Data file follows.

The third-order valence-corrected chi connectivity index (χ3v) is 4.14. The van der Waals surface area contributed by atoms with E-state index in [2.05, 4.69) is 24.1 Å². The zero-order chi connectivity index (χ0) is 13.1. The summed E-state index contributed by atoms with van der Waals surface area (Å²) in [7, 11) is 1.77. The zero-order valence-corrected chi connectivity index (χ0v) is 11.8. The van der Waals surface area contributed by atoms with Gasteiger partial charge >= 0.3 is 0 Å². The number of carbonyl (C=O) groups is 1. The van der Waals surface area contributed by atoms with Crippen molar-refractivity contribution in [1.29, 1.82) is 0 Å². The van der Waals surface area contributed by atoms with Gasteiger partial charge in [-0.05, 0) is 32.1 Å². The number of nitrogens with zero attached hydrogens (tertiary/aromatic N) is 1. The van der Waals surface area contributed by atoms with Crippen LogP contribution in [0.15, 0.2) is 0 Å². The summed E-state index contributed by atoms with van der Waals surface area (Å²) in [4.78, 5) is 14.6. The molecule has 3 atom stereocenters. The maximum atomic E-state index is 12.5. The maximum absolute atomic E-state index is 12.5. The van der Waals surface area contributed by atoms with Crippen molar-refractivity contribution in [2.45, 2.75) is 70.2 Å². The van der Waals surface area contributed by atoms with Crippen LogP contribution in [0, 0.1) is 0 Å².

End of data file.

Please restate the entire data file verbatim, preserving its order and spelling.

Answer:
The third-order valence-corrected chi connectivity index (χ3v) is 4.14. The van der Waals surface area contributed by atoms with E-state index in [2.05, 4.69) is 24.1 Å². The zero-order chi connectivity index (χ0) is 13.1. The summed E-state index contributed by atoms with van der Waals surface area (Å²) in [7, 11) is 1.77. The zero-order valence-corrected chi connectivity index (χ0v) is 11.8. The van der Waals surface area contributed by atoms with Gasteiger partial charge >= 0.3 is 0 Å². The number of carbonyl (C=O) groups is 1. The van der Waals surface area contributed by atoms with Crippen molar-refractivity contribution in [1.29, 1.82) is 0 Å². The van der Waals surface area contributed by atoms with Gasteiger partial charge in [-0.05, 0) is 32.1 Å². The number of nitrogens with zero attached hydrogens (tertiary/aromatic N) is 1. The van der Waals surface area contributed by atoms with Crippen LogP contribution in [0.15, 0.2) is 0 Å². The summed E-state index contributed by atoms with van der Waals surface area (Å²) in [4.78, 5) is 14.6. The molecule has 3 atom stereocenters. The maximum atomic E-state index is 12.5. The maximum absolute atomic E-state index is 12.5. The van der Waals surface area contributed by atoms with Crippen molar-refractivity contribution in [2.45, 2.75) is 70.2 Å². The van der Waals surface area contributed by atoms with Crippen LogP contribution in [0, 0.1) is 0 Å².